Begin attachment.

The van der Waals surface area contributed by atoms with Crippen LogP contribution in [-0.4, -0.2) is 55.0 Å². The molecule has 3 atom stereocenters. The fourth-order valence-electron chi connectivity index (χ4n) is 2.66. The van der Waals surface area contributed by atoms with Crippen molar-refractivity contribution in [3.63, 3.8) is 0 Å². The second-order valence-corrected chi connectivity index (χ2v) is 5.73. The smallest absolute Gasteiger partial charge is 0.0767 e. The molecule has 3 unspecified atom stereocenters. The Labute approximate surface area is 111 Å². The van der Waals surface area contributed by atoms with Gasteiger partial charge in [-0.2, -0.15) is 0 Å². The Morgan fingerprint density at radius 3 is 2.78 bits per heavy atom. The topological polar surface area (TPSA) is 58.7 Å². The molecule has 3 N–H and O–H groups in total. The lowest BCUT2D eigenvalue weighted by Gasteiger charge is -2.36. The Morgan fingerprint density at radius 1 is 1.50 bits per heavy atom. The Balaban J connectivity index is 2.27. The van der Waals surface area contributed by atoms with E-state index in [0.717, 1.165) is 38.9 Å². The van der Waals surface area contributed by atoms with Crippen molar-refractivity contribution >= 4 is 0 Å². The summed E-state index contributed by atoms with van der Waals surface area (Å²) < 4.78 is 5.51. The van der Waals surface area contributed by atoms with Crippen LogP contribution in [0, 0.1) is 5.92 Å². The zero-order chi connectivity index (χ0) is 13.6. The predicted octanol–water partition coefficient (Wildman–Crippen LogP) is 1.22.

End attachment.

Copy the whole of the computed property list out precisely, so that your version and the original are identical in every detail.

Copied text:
The van der Waals surface area contributed by atoms with Crippen LogP contribution in [-0.4, -0.2) is 55.0 Å². The molecule has 3 atom stereocenters. The fourth-order valence-electron chi connectivity index (χ4n) is 2.66. The van der Waals surface area contributed by atoms with Crippen molar-refractivity contribution in [3.63, 3.8) is 0 Å². The second-order valence-corrected chi connectivity index (χ2v) is 5.73. The smallest absolute Gasteiger partial charge is 0.0767 e. The molecule has 3 unspecified atom stereocenters. The Labute approximate surface area is 111 Å². The van der Waals surface area contributed by atoms with Gasteiger partial charge in [-0.2, -0.15) is 0 Å². The Morgan fingerprint density at radius 3 is 2.78 bits per heavy atom. The topological polar surface area (TPSA) is 58.7 Å². The molecule has 3 N–H and O–H groups in total. The lowest BCUT2D eigenvalue weighted by Gasteiger charge is -2.36. The Morgan fingerprint density at radius 1 is 1.50 bits per heavy atom. The Balaban J connectivity index is 2.27. The van der Waals surface area contributed by atoms with E-state index in [0.717, 1.165) is 38.9 Å². The van der Waals surface area contributed by atoms with Crippen molar-refractivity contribution >= 4 is 0 Å². The summed E-state index contributed by atoms with van der Waals surface area (Å²) < 4.78 is 5.51. The van der Waals surface area contributed by atoms with Crippen LogP contribution in [0, 0.1) is 5.92 Å². The zero-order chi connectivity index (χ0) is 13.6. The predicted octanol–water partition coefficient (Wildman–Crippen LogP) is 1.22.